Wednesday, July 25, 2007

Worst. Game. EVAR

No, I'm not talking about the Ravenchase Great America Treasure Hunt, about which many of the participating teams have already complained.

I'm talking about the "secret illegal cross-country road race" depicted in the short-lived TV series Drive. I watched the final two produced episodes last night--mostly because of Nathan Fillion and Melanie Lynskey--and y'know, I wish someone would make a puzzle-hunt show which actually deals with the puzzles. If I want melodrama, I'll watch Gray's Anatomy.

Although it would be interesting to compare and contrast the event actually run by Ravenchase last week, and the one imagined by the producers of Drive. Let's see...

Ravenchase: required several hours of driving between checkpoints each day.
Drive: featured truckloads of green-screen "driving" footage every episode.

Ravenchase: used obscure ciphers and symbols like the Ogham alphabet to encode messages.
Drive: used ambiguous phrases like "Surrender USA" to indicate specific locations.

Ravenchase: allowed teams to take time penalties in order to get hints on difficult clues.
Drive: did not offer hints.

Ravenchase: changed their own scoring rules several times in attempts to make up for puzzles which hadn't been adequately playtested and often contained errors.
Drive: blackmailed players into performing mysterious and arbitrary tasks to satisfy the whims of the shadowy organization running the race.

Ravenchase: did not require teams to do anything illegal.
Drive: did I mention that the exact phrase "secret illegal cross-country road race" is spoken at least once per episode?

Ravenchase: no players were seriously injured, not even during white-water rafting.
Drive: one player, dead; one player, shot in the stomach; numerous others threatened.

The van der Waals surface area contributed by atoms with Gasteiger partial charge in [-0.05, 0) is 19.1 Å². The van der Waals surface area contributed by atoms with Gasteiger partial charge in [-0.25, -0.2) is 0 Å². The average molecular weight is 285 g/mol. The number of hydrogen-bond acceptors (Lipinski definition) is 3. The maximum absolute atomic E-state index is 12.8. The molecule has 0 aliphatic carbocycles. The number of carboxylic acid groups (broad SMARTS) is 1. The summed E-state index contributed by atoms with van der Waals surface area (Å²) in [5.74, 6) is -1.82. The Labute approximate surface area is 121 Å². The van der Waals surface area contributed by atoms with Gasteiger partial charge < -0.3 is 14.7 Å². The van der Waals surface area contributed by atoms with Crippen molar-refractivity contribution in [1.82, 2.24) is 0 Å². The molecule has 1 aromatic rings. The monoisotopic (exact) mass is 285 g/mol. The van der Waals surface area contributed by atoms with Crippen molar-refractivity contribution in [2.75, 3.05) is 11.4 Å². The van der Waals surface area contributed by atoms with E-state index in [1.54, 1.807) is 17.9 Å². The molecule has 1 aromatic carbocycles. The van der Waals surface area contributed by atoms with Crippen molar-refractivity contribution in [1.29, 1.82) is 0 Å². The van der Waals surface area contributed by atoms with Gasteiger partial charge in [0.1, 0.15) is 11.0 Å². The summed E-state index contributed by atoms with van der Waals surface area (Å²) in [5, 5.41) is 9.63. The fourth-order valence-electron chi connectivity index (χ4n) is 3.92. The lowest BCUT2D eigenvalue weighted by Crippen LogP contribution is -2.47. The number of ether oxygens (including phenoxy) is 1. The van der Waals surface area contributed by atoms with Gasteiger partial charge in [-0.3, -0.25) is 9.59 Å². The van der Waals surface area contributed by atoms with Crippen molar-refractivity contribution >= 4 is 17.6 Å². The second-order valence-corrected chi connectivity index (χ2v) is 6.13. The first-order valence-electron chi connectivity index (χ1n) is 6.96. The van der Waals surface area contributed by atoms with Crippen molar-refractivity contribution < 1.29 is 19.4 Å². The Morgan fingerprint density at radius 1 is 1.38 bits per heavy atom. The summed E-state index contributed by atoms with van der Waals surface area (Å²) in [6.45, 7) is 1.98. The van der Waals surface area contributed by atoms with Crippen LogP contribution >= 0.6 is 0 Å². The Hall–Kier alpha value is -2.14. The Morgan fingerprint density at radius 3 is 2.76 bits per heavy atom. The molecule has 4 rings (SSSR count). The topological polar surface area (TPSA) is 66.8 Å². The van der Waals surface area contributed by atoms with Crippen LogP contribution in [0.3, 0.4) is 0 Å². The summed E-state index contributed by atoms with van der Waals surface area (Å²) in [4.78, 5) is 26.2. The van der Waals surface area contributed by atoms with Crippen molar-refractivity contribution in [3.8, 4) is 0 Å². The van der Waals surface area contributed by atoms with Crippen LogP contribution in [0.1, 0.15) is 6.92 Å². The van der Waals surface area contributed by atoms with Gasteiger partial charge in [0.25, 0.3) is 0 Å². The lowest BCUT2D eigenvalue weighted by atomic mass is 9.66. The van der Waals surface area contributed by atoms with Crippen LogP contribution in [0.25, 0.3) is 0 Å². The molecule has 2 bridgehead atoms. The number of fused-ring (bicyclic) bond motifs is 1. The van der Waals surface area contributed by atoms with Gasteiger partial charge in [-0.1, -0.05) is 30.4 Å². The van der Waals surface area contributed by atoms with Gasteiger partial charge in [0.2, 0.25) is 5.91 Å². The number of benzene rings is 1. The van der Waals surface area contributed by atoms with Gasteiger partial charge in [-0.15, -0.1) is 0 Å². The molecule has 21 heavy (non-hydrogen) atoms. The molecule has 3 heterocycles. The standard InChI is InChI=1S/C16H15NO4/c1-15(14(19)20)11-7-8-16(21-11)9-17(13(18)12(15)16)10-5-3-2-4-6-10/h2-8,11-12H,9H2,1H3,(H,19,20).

Ravenchase: gave the winning team a model sailing ship trophy.
Drive: claimed that the winning team would receive a $32 million prize.

Ravenchase: ended at a bar in New Orleans, where teams partied until the wee hours.
Drive: didn't end so much as just stopped after six episodes, with nothing resolved. At least Amy Acker got a couple of lines.


Tuesday, July 24, 2007

Legends of This Fall

No, actually, it's not too early to start thinking about the fall TV season. Entertainment Weekly certainly doesn't think so. (Of course, this is also coming from the guy who has a modded 800GB HD DirecTivo, which is currently at 84% disk usage. I may be a little obsessed.)

I've mentioned before that I prefer "genre" TV, and I've recently developed a fondness for series that are just a little beyond normal--i.e., set in the present-day real world, with just one or two sf/fantasy elements to make things interesting. For example, House, which takes place in a parallel universe where the United States has universal health care and no patients ever ask how much all these crazy tests and procedures are going to cost.

These are the jokes, folks. Feel free to laugh.

Anyway. The EW viewing guide linked above lists thirty(30!) new shows in prime time, but I'm only going to talk about those which have genre elements.

Sam I Am (Monday, NBC) - Christina Applegate has amnesia! Yes, "the amnesia episode" is a long-standing TV tradition, but now someone has boldly gone and made an entire damn series out of this creaky premise! I have low expectations.

Journeyman (Monday, NBC) - That dude from Rome plays a time-traveling reporter who helps people. I think these comments from IMDb sum it up pretty well: "I liked this show before, when it was called Quantum Leap." "It's NOT Quantum Leap." "It's Voyagers!"

Cavemen (Tuesday, ABC) - Yup, those characters from the GEICO commercials have their own show. I'm dubious. I mean, I like the ads, and Phil Hartman's Unfrozen Caveman Lawyer sketch was fun, but every damn week? I dunno.

Chuck (Tuesday, NBC) - "A computer geek morphs into the government's most essential agent after downloading an entire server of secrets directly to his brain." Uh, yeah: I liked this show better when it was called Jake 2.0. And I didn't even like it that much then.

New Amsterdam (Tuesday, FOX) - NYC homicide detective happens to be immortal. And...? The promos I've seen are intriguing, but don't tell much about where they intend to take this premise. I'll watch.

The Reaper (Tuesday, CW) - 20-year-old slacker discovers that his parents sold his soul to the devil, and now he has to track down evil souls and send them to hell. Again, I liked this show better when it was called Brimstone, and that went away in a real hurry. (Let us never speak of GvsE. And no, Dead Like Me didn't ring my bell. Mandy Patinkin can't save everything.)